And the championship selection process has supposedly become more egalitarian. The College Football Playoff doesn’t explicitly give Notre Dame special access to games. Some argue that the Irish’s ability to hand-pick a schedule instead of playing a conference slate allows them to coast into the postseason without facing a real test. But Notre Dame typically has a tough schedule. This year, the Irish played an ACC schedule because of coronavirus-related scheduling issues and started 10-0. Notre Dame perennially produces a reasonably good team—just not good enough to win the big games.
The true stars of the sport—the five-star prospects, the Heisman Trophy winners, the future NFL stars—go to programs like Alabama, Clemson, and Ohio State. Notre Dame has not landed a player ranked in the top 25 of the 247Sports composite recruiting rankings since 2013, when future Pro Bowl linebacker Jaylon Smith signed with the Irish. When five-star tight end Michael Mayer enrolled at Notre Dame this June, he became the first top-50 recruit to do so since 2016.
College football is a sport of regeneration—and it keeps regenerating an Irish team that is significantly worse than the best teams in the sport. That’s why they’ve been embarrassed in nine straight big-time postseason games.
1995 Fiesta Bowl: Colorado 41, Notre Dame 24
Our story begins with the clearest example of a mediocre Notre Dame team going up against one of the powerhouses of the sport due to bureaucratic nonsense. The Irish’s history of getting obliterated by the best teams in the sport extends so far back that it started when Colorado was regularly one of the best teams in the sport.
The Irish and Buffaloes had a mini-rivalry in the early 1990s, as Notre Dame beat the top-ranked Buffs in the 1990 Orange Bowl, and Colorado returned the favor to claim a national championship a year later. In 1992, Notre Dame helped form the Bowl Coalition, an agreement between most of college football’s major conferences to send their best teams to the big bowl games. The conferences would send their respective champions; the Irish would go so long as they won six games.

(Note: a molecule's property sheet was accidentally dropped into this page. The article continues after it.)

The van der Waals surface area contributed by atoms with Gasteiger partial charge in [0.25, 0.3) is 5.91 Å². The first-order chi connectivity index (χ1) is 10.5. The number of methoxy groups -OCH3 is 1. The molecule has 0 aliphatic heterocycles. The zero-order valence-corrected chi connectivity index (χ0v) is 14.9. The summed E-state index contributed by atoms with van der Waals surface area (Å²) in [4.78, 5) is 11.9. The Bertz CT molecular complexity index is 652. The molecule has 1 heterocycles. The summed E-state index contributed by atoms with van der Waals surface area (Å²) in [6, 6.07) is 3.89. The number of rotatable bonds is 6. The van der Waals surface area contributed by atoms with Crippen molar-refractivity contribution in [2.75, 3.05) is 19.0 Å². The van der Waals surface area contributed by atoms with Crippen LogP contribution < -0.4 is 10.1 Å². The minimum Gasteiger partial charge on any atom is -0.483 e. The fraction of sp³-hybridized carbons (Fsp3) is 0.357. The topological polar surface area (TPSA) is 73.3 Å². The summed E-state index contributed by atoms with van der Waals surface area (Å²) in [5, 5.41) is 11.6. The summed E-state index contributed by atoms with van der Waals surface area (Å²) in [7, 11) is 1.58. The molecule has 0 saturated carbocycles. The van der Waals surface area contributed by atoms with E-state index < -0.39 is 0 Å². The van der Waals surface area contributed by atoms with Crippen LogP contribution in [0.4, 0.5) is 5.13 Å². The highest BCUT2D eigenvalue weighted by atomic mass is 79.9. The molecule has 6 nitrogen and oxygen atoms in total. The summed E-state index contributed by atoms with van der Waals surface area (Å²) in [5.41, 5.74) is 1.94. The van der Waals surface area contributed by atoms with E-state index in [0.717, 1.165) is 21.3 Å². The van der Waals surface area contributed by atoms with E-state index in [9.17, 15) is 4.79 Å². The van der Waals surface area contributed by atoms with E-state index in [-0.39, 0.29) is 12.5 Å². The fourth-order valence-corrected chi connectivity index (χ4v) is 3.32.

By the time the Irish and Buffs met in 1995, their programs had trended in opposite directions. Colorado was still a powerhouse, going 11-1 with its only loss coming against eventual national champion Nebraska. It had a Heisman winner at running back (Rashaan Salaam) and a future NFL star at quarterback (Kordell Stewart). Meanwhile, Notre Dame went 6-4-1. It was a total mismatch.The Buffs raced out to a 31-3 lead; Stewart tallied 348 total yards (205 passing, 143 rushing). The final score obscures how lopsided this contest actually was.
1996 Orange Bowl: Florida State 31, Notre Dame 26
This one doesn’t quite fit the mold: Notre Dame deserved to be here after going 9-2, and the game was close! The Irish even led Florida State in the fourth quarter despite playing without starting quarterback Ron Powlus, who went down with an arm injury a few weeks earlier. But Notre Dame couldn’t hold off the no. 2 offense in the country, featuring quarterback Danny Kanell and running back Warrick Dunn. Kanell led two fourth-quarter touchdown drives and the Irish lost their second big bowl game in a row.
2001 Fiesta Bowl: Oregon State 41, Notre Dame 9
Yes, Oregon State. Not Oregon. The Beavers had rattled off an NCAA-record 28 straight losing seasons before head coach Dennis Erickson was hired in 1999. In 2000, the Beavers landed a pair of junior college transfers who went on to become NFL teammates and stars in Chad Johnson and T.J. Houshmandzadeh. They tore through the Pac-10, sharing the conference title with Washington, the only team to beat them.